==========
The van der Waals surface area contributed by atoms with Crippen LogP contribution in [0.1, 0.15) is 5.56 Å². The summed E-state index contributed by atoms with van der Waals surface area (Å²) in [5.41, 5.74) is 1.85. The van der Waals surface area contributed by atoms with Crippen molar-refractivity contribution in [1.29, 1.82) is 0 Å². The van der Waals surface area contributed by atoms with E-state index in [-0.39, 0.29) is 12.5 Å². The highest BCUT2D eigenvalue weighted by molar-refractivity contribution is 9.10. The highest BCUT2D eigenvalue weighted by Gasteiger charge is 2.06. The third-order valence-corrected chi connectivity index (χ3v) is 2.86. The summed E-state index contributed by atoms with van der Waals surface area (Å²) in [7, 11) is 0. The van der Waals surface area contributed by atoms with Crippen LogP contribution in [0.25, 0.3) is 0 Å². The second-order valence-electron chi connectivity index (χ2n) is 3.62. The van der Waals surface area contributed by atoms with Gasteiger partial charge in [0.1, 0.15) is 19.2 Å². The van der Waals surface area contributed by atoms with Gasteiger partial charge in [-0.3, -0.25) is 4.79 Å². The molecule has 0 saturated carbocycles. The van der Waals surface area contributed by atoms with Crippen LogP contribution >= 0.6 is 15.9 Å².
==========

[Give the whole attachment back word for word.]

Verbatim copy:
The van der Waals surface area contributed by atoms with Crippen LogP contribution in [0.1, 0.15) is 5.56 Å². The summed E-state index contributed by atoms with van der Waals surface area (Å²) in [5.41, 5.74) is 1.85. The van der Waals surface area contributed by atoms with Crippen molar-refractivity contribution in [1.29, 1.82) is 0 Å². The van der Waals surface area contributed by atoms with E-state index in [-0.39, 0.29) is 12.5 Å². The highest BCUT2D eigenvalue weighted by molar-refractivity contribution is 9.10. The highest BCUT2D eigenvalue weighted by Gasteiger charge is 2.06. The third-order valence-corrected chi connectivity index (χ3v) is 2.86. The summed E-state index contributed by atoms with van der Waals surface area (Å²) in [7, 11) is 0. The van der Waals surface area contributed by atoms with Crippen LogP contribution in [0.25, 0.3) is 0 Å². The second-order valence-electron chi connectivity index (χ2n) is 3.62. The van der Waals surface area contributed by atoms with Gasteiger partial charge in [0.1, 0.15) is 19.2 Å². The van der Waals surface area contributed by atoms with Gasteiger partial charge in [-0.3, -0.25) is 4.79 Å². The molecule has 0 saturated carbocycles. The van der Waals surface area contributed by atoms with Crippen LogP contribution >= 0.6 is 15.9 Å².